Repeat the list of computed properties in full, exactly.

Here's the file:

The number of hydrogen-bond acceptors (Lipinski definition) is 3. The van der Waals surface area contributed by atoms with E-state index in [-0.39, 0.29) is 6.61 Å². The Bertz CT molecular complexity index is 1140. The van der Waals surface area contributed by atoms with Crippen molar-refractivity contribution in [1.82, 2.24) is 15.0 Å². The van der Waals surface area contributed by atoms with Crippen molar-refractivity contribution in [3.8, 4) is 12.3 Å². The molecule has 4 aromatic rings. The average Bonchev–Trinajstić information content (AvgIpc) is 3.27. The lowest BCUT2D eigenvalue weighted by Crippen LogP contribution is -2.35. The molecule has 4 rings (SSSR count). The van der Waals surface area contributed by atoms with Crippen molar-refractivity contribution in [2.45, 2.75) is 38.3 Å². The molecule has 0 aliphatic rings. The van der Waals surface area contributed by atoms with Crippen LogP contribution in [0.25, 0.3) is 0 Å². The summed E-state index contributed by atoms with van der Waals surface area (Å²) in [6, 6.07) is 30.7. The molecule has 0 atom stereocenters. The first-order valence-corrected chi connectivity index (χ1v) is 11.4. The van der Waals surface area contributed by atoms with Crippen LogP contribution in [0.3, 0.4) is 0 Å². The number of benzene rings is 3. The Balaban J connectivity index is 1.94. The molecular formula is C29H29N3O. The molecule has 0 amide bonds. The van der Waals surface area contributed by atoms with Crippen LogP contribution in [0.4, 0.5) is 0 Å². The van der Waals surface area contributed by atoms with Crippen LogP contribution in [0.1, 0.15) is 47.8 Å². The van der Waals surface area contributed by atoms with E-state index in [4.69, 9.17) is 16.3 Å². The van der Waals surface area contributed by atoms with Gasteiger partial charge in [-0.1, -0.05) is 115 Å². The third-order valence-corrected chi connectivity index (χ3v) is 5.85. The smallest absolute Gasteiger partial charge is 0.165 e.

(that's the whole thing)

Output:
The number of hydrogen-bond acceptors (Lipinski definition) is 3. The van der Waals surface area contributed by atoms with E-state index in [-0.39, 0.29) is 6.61 Å². The Bertz CT molecular complexity index is 1140. The van der Waals surface area contributed by atoms with Crippen molar-refractivity contribution in [1.82, 2.24) is 15.0 Å². The van der Waals surface area contributed by atoms with Crippen molar-refractivity contribution in [3.8, 4) is 12.3 Å². The molecule has 4 aromatic rings. The average Bonchev–Trinajstić information content (AvgIpc) is 3.27. The lowest BCUT2D eigenvalue weighted by Crippen LogP contribution is -2.35. The molecule has 4 rings (SSSR count). The van der Waals surface area contributed by atoms with Crippen molar-refractivity contribution in [2.45, 2.75) is 38.3 Å². The molecule has 0 aliphatic rings. The van der Waals surface area contributed by atoms with Crippen LogP contribution in [0.25, 0.3) is 0 Å². The summed E-state index contributed by atoms with van der Waals surface area (Å²) in [6, 6.07) is 30.7. The molecule has 0 atom stereocenters. The first-order valence-corrected chi connectivity index (χ1v) is 11.4. The van der Waals surface area contributed by atoms with Crippen LogP contribution in [0.3, 0.4) is 0 Å². The number of benzene rings is 3. The Balaban J connectivity index is 1.94. The molecular formula is C29H29N3O. The molecule has 0 amide bonds. The van der Waals surface area contributed by atoms with Crippen LogP contribution in [0.4, 0.5) is 0 Å². The van der Waals surface area contributed by atoms with Crippen LogP contribution in [0.1, 0.15) is 47.8 Å². The van der Waals surface area contributed by atoms with E-state index in [4.69, 9.17) is 16.3 Å². The van der Waals surface area contributed by atoms with Gasteiger partial charge in [-0.1, -0.05) is 115 Å². The third-order valence-corrected chi connectivity index (χ3v) is 5.85. The smallest absolute Gasteiger partial charge is 0.165 e.